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* See also our account of his “ Ilistorical Survey of the Foreign Affairs of Great Britain, with a View to explain the Causes o the Disasters et the late and present Wars,” in our Account 04 Buuks, Yol. L p. 267.

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General Instructions to Sir John Moore, before he set out on his March

to Spain.-Plan of Leading a British Army into the Heart of Spain
-By whom formed.The British Ministry deplorably ignorant both of
the French Force in Spain, and the real State of that Country. The
French concentrated behind the Ebro.The whole of their Force in
Cantonments and Garrisons.-Exaggerated Accounts of the Enthusiasm

of the Spaniards.-Fond Credulity of the British Ministry on that Sub-
ject, and, in Consequence of this, the most romantic

projects. The

flatter-
ing Expectations of Co-operation held out to Sir John Moore utterly dis-
appointed. - Central Junta of Spain. - Their Character, incredible
Weakness and FollyTraitors among them.-False Intelligence of
the Approach of the French in great Force to Salamanca.-Measures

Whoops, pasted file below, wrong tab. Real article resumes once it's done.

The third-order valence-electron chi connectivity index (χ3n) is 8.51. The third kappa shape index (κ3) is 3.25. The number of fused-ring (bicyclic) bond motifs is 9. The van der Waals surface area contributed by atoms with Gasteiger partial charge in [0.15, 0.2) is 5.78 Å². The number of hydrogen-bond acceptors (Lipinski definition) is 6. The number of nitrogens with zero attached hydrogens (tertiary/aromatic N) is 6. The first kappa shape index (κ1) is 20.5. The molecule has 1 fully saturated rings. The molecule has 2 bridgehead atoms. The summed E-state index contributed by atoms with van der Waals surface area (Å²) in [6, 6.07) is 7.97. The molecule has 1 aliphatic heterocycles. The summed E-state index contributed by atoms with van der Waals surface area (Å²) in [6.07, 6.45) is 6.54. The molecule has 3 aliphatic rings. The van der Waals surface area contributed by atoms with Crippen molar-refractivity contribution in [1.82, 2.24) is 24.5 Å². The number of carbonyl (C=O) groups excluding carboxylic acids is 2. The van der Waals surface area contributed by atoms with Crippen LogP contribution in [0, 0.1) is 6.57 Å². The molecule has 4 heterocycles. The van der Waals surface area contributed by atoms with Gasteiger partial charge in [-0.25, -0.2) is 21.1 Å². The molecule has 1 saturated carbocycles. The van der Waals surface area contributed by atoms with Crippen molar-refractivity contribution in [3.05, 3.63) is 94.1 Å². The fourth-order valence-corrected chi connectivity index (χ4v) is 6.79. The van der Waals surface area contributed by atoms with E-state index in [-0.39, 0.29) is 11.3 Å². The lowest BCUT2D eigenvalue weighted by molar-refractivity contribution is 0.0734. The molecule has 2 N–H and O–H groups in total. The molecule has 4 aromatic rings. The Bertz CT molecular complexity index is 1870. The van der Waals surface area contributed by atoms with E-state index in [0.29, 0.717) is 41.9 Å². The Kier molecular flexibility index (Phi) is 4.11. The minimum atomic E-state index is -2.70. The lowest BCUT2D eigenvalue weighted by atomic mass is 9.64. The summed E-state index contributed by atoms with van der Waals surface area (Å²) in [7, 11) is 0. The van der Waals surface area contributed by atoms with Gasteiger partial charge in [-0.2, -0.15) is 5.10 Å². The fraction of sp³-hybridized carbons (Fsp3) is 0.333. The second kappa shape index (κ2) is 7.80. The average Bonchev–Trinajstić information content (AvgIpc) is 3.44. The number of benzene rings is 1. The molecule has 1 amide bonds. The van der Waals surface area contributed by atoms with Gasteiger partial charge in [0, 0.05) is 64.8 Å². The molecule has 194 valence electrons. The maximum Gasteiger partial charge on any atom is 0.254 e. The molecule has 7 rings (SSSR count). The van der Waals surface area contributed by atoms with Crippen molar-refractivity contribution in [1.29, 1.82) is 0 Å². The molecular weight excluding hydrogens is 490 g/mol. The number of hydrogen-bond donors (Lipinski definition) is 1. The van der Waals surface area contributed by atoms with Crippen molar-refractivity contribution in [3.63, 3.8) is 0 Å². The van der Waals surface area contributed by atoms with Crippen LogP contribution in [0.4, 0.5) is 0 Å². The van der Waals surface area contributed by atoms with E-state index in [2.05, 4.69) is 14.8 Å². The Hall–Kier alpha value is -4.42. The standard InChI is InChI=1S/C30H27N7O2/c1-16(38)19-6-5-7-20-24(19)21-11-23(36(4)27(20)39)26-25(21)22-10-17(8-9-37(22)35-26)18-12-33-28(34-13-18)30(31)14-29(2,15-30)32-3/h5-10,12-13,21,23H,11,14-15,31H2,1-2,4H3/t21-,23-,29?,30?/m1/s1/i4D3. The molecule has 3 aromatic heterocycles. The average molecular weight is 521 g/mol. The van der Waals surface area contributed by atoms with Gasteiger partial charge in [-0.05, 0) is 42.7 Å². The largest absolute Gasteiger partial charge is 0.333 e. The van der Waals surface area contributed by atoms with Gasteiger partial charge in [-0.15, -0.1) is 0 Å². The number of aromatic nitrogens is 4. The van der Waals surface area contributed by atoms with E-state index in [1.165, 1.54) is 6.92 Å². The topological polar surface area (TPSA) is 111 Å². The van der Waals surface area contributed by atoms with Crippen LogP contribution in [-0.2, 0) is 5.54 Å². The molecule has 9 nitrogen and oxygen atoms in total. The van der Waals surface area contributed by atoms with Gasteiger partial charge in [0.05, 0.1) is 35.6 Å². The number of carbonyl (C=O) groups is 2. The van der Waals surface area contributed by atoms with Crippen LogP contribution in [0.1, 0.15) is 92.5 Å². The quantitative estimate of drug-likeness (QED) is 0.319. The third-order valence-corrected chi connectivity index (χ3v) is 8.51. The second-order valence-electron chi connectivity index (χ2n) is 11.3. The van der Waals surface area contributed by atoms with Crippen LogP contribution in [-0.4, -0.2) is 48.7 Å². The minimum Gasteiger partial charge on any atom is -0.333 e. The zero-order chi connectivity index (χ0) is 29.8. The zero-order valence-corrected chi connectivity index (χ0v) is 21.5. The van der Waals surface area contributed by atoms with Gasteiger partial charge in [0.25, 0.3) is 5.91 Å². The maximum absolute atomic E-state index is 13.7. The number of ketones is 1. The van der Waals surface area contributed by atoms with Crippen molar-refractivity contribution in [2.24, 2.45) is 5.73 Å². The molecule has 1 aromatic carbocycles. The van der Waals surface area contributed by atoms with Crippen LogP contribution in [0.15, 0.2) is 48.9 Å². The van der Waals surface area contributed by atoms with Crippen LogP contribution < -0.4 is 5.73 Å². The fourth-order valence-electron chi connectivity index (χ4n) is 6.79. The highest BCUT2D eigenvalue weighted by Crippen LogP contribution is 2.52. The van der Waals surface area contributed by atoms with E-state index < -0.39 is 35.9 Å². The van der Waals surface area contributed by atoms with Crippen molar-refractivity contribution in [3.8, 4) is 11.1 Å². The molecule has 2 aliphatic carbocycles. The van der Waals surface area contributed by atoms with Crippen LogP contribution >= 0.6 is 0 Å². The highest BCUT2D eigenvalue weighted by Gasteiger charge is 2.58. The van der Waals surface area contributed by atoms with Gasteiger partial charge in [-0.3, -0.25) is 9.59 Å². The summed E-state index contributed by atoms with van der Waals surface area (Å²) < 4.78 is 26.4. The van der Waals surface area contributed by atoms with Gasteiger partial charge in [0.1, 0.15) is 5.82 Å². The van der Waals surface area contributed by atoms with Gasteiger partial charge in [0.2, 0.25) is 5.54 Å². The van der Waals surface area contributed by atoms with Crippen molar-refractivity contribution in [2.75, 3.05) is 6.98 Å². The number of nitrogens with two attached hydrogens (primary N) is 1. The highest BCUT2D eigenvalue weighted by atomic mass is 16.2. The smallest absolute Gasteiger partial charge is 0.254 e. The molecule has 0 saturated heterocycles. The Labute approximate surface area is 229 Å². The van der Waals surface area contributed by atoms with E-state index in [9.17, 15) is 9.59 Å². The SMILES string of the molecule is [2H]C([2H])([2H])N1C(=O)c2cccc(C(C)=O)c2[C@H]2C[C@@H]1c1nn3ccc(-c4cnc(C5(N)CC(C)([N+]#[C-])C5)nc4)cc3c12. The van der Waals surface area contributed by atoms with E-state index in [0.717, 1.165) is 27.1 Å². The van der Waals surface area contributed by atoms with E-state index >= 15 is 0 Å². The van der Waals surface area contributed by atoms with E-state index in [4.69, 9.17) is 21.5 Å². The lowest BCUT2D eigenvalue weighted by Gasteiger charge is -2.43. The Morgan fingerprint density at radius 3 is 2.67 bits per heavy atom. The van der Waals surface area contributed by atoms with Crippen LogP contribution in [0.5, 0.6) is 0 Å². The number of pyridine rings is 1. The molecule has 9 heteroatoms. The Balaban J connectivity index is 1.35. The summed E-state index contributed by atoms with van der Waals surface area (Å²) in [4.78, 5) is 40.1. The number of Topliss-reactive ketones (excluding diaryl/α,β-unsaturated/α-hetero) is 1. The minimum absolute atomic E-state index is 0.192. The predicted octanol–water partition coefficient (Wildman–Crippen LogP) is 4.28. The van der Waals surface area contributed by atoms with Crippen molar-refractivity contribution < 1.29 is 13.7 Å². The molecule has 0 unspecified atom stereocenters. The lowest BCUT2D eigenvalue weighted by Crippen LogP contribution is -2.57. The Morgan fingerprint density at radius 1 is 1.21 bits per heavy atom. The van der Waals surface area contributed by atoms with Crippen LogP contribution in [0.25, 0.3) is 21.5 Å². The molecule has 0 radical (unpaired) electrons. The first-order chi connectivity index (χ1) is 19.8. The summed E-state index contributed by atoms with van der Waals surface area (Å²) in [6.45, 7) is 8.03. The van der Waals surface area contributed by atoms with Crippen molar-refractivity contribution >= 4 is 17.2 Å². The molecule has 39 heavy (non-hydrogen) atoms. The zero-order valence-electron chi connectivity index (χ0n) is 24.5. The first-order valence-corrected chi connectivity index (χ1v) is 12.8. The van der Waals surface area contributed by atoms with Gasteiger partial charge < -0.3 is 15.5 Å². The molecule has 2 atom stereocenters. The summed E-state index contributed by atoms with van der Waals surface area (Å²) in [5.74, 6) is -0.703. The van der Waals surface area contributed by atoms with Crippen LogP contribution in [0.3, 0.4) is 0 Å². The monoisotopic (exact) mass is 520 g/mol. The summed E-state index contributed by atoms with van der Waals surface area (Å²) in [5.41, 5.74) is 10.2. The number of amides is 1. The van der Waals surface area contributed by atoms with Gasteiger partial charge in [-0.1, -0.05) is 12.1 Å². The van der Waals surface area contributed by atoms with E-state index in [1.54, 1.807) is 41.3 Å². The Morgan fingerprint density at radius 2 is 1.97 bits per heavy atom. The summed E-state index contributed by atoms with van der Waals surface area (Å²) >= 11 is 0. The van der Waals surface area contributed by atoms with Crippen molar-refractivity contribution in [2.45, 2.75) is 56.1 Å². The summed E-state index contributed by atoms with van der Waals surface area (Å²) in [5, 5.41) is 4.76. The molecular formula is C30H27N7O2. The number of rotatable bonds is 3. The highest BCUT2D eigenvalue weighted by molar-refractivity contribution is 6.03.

announced by Sir John Moore under the Impression of this to the Junta
of that place.- Amazing Apathy and Indifference to Public Affairs
and the Fate of the Country.- Tardy and

deficient Supplies to our
Army. The Situation of Sir David Baird, who had landed in Gal.
licia, materially affected by the Defeat of the Spanish army of the North.
-Design of Sir John Moore to take a Line of Positions on the
Duero-Frustrated by the total Defeat of General Castanos-By this
the British General determined to retreat on Lisbon This Plan of
Retreating abandoned, and why-False and treacherous Intelligence
transmitted by the Civil and Military Junta of Madrid to the Com-
mander of the British Army-Warmly seconded and supported by
Dispatches from Mr. Frêre-Strange Infatuation, as well as Arro-
gance and Presumption, of that Minister-Means by which the false
Intelligence was happily counteracted. The Force brought against

Spain by Buonaparte after the Conference of Erfurth. The bold
- Measures adopted by the British Commander for the Extrication

of

nor

and pursuing other partial objects have no alternative but to increase
which do not for a moment arrest our own empire, or become a part
the progress of the enemy, of that of France.”
increase our own strength, is wast. If we could yield to our inclina.
ing our time and resouroes in a fe. tion, we would present to our read.
verish attempt to put off the day ers the whole of this little treatise,
of our destruction a little longer. without dread of being called to
Unless we become ambitious like account by Mr. Leckie, whose